Thursday, March 5, 2009

Jason goes to Cinequest--Day 8

An easy day--just 4 movies. Of course, one was a 4 hour and 12 minute epic with constant foreign language voiceover narration. More on that in a bit.

First up was a Russian film, The Bet, based on a Chekov short story. A simple dark comic story of obsession, arrogance, and mania. Maxim works for Viktor. One night at a party, they debate the death penalty vs. life imprisonment. Viktor believes in the death penalty (essentially that life imprisonment is nor more than an extended death penalty). Just to be contrary, Mxim takes the opposite position, insisting that life even behind bars is worth living. A night of drinking leads to a bet. Maxim will be "imprisoned" in Viktor's guest house--he'll be fed and clothed but can never leave. If he survives 15 years Viktor will give him 15 million dollars (or whatever the Russian equivalent is, it was translated at 15 million dollars). If he doesn't, he works for Viktor for free--for the rest of his life. Really, really high stakes. It's expected that Maxim goes a little stir crazy, even in the first month. What's more interesting is that Viktor starts going a bit crazy trying to defeat Maxim. This movie really should have been better, but a lot of the simple technical aspects got in the way. I don't usually mind hand held "shaky cam" work, but this was particularly jarring and not for good effect. Particularly silly is a "whoosh" sound effect accompanying a camera pan. Really? That doesn't make much sense. All the time I'm supposed to be concentrating on Maxim going crazy or Viktor going crazy, and instead I'm thinking about how the cameraman is going crazy.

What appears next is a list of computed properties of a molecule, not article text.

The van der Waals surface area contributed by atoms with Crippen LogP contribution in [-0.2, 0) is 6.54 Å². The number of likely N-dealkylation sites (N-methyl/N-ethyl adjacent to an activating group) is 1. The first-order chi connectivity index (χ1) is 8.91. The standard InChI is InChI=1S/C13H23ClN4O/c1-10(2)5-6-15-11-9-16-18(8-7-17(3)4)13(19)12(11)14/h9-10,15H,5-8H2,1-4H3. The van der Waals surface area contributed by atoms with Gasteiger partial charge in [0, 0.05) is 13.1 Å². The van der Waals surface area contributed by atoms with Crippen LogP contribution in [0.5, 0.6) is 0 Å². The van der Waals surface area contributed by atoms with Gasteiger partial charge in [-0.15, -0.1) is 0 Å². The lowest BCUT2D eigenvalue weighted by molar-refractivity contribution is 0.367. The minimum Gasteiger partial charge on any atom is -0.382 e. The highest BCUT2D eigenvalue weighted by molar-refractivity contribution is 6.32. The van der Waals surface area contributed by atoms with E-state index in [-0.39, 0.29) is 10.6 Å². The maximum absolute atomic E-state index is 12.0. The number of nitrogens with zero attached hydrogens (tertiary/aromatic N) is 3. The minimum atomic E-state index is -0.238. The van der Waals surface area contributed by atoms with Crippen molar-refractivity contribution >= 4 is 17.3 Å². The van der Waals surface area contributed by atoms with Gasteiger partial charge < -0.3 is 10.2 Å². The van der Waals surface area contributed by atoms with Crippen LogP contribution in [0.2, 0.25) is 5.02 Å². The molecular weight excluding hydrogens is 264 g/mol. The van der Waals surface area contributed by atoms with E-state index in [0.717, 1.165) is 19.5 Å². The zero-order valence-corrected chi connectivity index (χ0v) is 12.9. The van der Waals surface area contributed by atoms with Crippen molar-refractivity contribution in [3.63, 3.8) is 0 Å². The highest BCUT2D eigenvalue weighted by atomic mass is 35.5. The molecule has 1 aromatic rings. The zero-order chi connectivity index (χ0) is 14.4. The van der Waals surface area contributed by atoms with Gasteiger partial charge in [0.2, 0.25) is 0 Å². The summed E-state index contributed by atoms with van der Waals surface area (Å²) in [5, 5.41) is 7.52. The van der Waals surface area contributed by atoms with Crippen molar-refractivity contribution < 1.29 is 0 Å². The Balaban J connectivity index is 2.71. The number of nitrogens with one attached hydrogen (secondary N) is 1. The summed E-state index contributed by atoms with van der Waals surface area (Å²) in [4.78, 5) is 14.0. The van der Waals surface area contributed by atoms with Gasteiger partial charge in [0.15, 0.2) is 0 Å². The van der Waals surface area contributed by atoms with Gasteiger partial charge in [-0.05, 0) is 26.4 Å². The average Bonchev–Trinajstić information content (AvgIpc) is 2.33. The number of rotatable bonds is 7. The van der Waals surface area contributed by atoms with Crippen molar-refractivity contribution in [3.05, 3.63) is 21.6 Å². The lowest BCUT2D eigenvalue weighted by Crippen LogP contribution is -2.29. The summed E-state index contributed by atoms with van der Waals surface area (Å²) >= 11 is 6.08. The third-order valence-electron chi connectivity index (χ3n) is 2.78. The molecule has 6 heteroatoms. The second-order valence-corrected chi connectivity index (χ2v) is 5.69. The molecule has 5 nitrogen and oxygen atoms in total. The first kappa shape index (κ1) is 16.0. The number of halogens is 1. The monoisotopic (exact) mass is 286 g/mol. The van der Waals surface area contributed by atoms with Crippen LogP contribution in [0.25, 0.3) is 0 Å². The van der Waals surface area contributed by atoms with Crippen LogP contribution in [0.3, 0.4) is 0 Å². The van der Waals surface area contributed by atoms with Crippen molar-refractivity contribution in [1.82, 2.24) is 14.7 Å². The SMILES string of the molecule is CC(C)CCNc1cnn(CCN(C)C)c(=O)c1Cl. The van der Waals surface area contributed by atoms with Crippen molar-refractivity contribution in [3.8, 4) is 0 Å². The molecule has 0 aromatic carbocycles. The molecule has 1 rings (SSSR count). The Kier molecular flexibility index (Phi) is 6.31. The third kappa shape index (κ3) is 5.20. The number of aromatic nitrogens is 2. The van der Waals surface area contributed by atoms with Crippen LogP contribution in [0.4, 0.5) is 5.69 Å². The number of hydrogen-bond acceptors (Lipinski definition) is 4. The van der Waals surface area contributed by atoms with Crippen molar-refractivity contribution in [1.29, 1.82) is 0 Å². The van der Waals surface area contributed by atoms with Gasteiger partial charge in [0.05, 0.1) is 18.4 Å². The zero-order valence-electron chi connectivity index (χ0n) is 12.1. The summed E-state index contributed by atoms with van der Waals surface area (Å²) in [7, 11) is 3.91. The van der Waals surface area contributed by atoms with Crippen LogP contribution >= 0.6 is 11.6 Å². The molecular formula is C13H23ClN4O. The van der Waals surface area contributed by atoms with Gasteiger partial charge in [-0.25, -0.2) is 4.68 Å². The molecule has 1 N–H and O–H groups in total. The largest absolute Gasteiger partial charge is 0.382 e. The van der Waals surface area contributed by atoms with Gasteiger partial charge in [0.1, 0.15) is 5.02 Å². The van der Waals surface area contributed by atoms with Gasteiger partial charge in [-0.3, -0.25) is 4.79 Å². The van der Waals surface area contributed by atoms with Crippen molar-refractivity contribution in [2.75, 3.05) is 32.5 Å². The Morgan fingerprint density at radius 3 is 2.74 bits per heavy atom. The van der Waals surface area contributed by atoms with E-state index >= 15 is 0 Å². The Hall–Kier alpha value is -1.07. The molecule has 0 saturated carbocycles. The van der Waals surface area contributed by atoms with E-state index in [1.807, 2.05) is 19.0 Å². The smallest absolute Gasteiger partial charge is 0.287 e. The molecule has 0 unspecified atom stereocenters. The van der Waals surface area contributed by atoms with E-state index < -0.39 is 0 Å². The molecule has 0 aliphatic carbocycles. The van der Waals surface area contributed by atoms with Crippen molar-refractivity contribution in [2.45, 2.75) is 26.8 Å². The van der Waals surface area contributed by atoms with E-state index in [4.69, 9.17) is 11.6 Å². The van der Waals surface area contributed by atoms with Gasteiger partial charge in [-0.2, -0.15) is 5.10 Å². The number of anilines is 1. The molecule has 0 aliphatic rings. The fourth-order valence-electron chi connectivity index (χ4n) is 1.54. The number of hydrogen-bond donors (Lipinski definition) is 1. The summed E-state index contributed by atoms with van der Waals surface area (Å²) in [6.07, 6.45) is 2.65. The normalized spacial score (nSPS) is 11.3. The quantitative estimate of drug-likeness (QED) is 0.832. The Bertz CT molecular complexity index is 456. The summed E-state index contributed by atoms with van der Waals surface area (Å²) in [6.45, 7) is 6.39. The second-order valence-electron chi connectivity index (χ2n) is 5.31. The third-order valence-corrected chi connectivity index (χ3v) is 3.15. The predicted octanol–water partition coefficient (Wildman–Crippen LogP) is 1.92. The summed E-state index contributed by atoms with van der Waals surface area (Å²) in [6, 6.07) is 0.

Next up we travelled to Australia for Bitter and Twisted. With a name title like that, I certainly expected it to be funny, and it was in fact a dark, dry comedy (sort of, I guess it was technically a drama). It's a story of how one traumatic event has lasting impacts on everyone. As we open the movie, Liam Lombard is dying (looks like from an overdose, but I don't think that was every explicitly said). His family watches the paramedics try to save him, to no avail. Now the father is a fat slob, struggling in his job selling cars, and unable to get it up for his wife. This makes her feel unattractive, and after a lot of complaining she goes out to a bar and picks up a much younger man. Meanwhile their surviving son has become close friends with a local boy. Perhaps very close friends. But there's some question of whether he's gay, because he also hits on Liam's girlfriend. She hasn't been the same either, carrying on an affair with an older married man. They also have a surviving daughter. She doesn't seem to have too much wrong with her, although her mom is worried that she's starting to have sex too early (she swears she isn't, and that whole plotline goes nowhere). Yeah, their tragedy is laid bare with a very dry sense of humor. It's three years past the incident, so it's no longer appropriate for there to be a whole lot of wailing and crying. Society says they're supposed to be over it by now, but they obviously aren't.